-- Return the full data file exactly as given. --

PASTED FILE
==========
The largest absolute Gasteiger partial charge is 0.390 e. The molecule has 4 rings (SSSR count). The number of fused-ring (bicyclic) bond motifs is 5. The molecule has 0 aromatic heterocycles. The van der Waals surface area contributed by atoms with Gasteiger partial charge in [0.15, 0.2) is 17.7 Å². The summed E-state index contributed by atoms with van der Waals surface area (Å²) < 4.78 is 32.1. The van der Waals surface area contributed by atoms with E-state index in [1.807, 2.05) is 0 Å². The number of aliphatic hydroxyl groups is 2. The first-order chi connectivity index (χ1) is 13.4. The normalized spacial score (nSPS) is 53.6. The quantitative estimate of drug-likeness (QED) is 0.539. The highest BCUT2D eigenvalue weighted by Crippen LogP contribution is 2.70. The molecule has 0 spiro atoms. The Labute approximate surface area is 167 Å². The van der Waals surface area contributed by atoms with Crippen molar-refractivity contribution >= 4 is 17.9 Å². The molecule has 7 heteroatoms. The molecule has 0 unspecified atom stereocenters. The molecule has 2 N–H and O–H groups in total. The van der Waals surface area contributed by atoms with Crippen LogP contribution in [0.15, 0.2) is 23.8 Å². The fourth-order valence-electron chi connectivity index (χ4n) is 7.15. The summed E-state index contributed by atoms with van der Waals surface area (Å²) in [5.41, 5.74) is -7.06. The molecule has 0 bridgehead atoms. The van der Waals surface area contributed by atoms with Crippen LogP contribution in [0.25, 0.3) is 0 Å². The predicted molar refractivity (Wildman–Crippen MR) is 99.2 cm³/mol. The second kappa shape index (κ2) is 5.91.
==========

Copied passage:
The largest absolute Gasteiger partial charge is 0.390 e. The molecule has 4 rings (SSSR count). The number of fused-ring (bicyclic) bond motifs is 5. The molecule has 0 aromatic heterocycles. The van der Waals surface area contributed by atoms with Gasteiger partial charge in [0.15, 0.2) is 17.7 Å². The summed E-state index contributed by atoms with van der Waals surface area (Å²) < 4.78 is 32.1. The van der Waals surface area contributed by atoms with E-state index in [1.807, 2.05) is 0 Å². The number of aliphatic hydroxyl groups is 2. The first-order chi connectivity index (χ1) is 13.4. The normalized spacial score (nSPS) is 53.6. The quantitative estimate of drug-likeness (QED) is 0.539. The highest BCUT2D eigenvalue weighted by Crippen LogP contribution is 2.70. The molecule has 0 spiro atoms. The Labute approximate surface area is 167 Å². The van der Waals surface area contributed by atoms with Crippen molar-refractivity contribution >= 4 is 17.9 Å². The molecule has 7 heteroatoms. The molecule has 0 unspecified atom stereocenters. The molecule has 2 N–H and O–H groups in total. The van der Waals surface area contributed by atoms with Crippen LogP contribution in [0.15, 0.2) is 23.8 Å². The fourth-order valence-electron chi connectivity index (χ4n) is 7.15. The summed E-state index contributed by atoms with van der Waals surface area (Å²) in [5.41, 5.74) is -7.06. The molecule has 0 bridgehead atoms. The van der Waals surface area contributed by atoms with Crippen LogP contribution in [0.25, 0.3) is 0 Å². The predicted molar refractivity (Wildman–Crippen MR) is 99.2 cm³/mol. The second kappa shape index (κ2) is 5.91.